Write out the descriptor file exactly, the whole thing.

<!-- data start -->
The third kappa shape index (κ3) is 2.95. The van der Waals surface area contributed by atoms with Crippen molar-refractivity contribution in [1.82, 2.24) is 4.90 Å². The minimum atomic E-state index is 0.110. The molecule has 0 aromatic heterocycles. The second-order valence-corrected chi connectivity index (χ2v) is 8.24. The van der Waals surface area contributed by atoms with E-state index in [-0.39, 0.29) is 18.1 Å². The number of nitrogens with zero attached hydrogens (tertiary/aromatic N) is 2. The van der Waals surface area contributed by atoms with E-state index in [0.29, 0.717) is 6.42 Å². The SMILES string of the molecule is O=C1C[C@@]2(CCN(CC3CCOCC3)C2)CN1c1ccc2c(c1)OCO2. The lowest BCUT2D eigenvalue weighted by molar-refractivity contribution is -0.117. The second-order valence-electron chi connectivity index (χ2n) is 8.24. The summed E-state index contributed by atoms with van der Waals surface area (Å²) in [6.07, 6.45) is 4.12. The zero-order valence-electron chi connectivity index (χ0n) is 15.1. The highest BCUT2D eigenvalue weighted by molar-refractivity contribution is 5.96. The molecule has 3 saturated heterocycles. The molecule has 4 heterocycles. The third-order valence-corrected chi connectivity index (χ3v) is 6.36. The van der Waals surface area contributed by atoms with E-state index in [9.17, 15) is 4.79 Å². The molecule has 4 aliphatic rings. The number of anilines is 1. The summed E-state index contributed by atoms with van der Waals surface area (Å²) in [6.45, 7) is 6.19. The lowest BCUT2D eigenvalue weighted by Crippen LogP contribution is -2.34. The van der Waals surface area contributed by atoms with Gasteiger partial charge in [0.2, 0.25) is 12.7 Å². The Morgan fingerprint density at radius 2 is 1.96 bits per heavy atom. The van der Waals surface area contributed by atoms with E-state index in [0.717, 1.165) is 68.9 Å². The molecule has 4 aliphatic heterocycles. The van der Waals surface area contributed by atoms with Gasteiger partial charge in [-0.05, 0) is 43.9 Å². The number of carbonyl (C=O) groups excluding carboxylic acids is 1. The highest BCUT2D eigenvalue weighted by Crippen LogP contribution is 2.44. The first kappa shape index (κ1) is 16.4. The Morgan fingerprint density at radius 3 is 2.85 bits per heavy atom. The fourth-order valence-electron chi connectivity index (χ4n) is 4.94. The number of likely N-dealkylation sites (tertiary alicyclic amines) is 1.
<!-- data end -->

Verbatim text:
The third kappa shape index (κ3) is 2.95. The van der Waals surface area contributed by atoms with Crippen molar-refractivity contribution in [1.82, 2.24) is 4.90 Å². The minimum atomic E-state index is 0.110. The molecule has 0 aromatic heterocycles. The second-order valence-corrected chi connectivity index (χ2v) is 8.24. The van der Waals surface area contributed by atoms with E-state index in [-0.39, 0.29) is 18.1 Å². The number of nitrogens with zero attached hydrogens (tertiary/aromatic N) is 2. The van der Waals surface area contributed by atoms with E-state index in [0.29, 0.717) is 6.42 Å². The SMILES string of the molecule is O=C1C[C@@]2(CCN(CC3CCOCC3)C2)CN1c1ccc2c(c1)OCO2. The lowest BCUT2D eigenvalue weighted by molar-refractivity contribution is -0.117. The second-order valence-electron chi connectivity index (χ2n) is 8.24. The summed E-state index contributed by atoms with van der Waals surface area (Å²) in [6.07, 6.45) is 4.12. The zero-order valence-electron chi connectivity index (χ0n) is 15.1. The highest BCUT2D eigenvalue weighted by molar-refractivity contribution is 5.96. The molecule has 3 saturated heterocycles. The molecule has 4 heterocycles. The third-order valence-corrected chi connectivity index (χ3v) is 6.36. The van der Waals surface area contributed by atoms with E-state index in [9.17, 15) is 4.79 Å². The molecule has 4 aliphatic rings. The number of anilines is 1. The summed E-state index contributed by atoms with van der Waals surface area (Å²) in [6.45, 7) is 6.19. The lowest BCUT2D eigenvalue weighted by Crippen LogP contribution is -2.34. The van der Waals surface area contributed by atoms with Gasteiger partial charge in [0.2, 0.25) is 12.7 Å². The Morgan fingerprint density at radius 2 is 1.96 bits per heavy atom. The van der Waals surface area contributed by atoms with E-state index in [0.717, 1.165) is 68.9 Å². The molecule has 4 aliphatic heterocycles. The van der Waals surface area contributed by atoms with Gasteiger partial charge in [-0.05, 0) is 43.9 Å². The number of carbonyl (C=O) groups excluding carboxylic acids is 1. The highest BCUT2D eigenvalue weighted by Crippen LogP contribution is 2.44. The first kappa shape index (κ1) is 16.4. The Morgan fingerprint density at radius 3 is 2.85 bits per heavy atom. The fourth-order valence-electron chi connectivity index (χ4n) is 4.94. The number of likely N-dealkylation sites (tertiary alicyclic amines) is 1.